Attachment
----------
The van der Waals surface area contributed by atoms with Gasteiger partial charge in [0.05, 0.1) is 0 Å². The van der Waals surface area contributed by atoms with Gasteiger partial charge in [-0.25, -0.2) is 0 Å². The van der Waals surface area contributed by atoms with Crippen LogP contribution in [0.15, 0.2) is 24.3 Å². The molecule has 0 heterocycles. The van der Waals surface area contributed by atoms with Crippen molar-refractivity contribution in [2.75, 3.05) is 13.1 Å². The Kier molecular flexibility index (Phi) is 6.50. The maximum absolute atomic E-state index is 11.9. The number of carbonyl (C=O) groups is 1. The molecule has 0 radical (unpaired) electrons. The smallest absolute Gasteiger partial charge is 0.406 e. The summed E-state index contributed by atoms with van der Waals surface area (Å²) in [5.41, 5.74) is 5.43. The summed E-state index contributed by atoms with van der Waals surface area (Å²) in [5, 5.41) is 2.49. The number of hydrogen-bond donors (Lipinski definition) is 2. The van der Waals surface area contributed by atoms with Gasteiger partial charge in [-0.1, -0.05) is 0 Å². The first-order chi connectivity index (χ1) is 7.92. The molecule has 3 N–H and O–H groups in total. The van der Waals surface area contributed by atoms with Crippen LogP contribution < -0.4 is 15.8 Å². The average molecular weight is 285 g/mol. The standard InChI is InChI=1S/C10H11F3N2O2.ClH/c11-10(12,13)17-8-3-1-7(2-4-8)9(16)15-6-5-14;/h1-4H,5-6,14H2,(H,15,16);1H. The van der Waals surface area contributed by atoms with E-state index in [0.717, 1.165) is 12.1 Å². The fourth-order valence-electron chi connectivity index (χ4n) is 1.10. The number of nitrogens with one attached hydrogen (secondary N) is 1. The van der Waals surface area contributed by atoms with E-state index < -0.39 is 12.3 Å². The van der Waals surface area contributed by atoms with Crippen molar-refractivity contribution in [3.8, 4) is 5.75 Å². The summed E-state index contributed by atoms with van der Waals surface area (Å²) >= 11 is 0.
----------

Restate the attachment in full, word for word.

The van der Waals surface area contributed by atoms with Gasteiger partial charge in [0.05, 0.1) is 0 Å². The van der Waals surface area contributed by atoms with Gasteiger partial charge in [-0.25, -0.2) is 0 Å². The van der Waals surface area contributed by atoms with Crippen LogP contribution in [0.15, 0.2) is 24.3 Å². The molecule has 0 heterocycles. The van der Waals surface area contributed by atoms with Crippen molar-refractivity contribution in [2.75, 3.05) is 13.1 Å². The Kier molecular flexibility index (Phi) is 6.50. The maximum absolute atomic E-state index is 11.9. The number of carbonyl (C=O) groups is 1. The molecule has 0 radical (unpaired) electrons. The smallest absolute Gasteiger partial charge is 0.406 e. The summed E-state index contributed by atoms with van der Waals surface area (Å²) in [5.41, 5.74) is 5.43. The summed E-state index contributed by atoms with van der Waals surface area (Å²) in [5, 5.41) is 2.49. The number of hydrogen-bond donors (Lipinski definition) is 2. The van der Waals surface area contributed by atoms with Gasteiger partial charge in [-0.1, -0.05) is 0 Å². The first-order chi connectivity index (χ1) is 7.92. The molecule has 3 N–H and O–H groups in total. The van der Waals surface area contributed by atoms with Crippen LogP contribution < -0.4 is 15.8 Å². The average molecular weight is 285 g/mol. The standard InChI is InChI=1S/C10H11F3N2O2.ClH/c11-10(12,13)17-8-3-1-7(2-4-8)9(16)15-6-5-14;/h1-4H,5-6,14H2,(H,15,16);1H. The van der Waals surface area contributed by atoms with E-state index in [0.717, 1.165) is 12.1 Å². The fourth-order valence-electron chi connectivity index (χ4n) is 1.10. The number of nitrogens with one attached hydrogen (secondary N) is 1. The van der Waals surface area contributed by atoms with E-state index < -0.39 is 12.3 Å². The van der Waals surface area contributed by atoms with Crippen molar-refractivity contribution in [3.8, 4) is 5.75 Å². The summed E-state index contributed by atoms with van der Waals surface area (Å²) >= 11 is 0.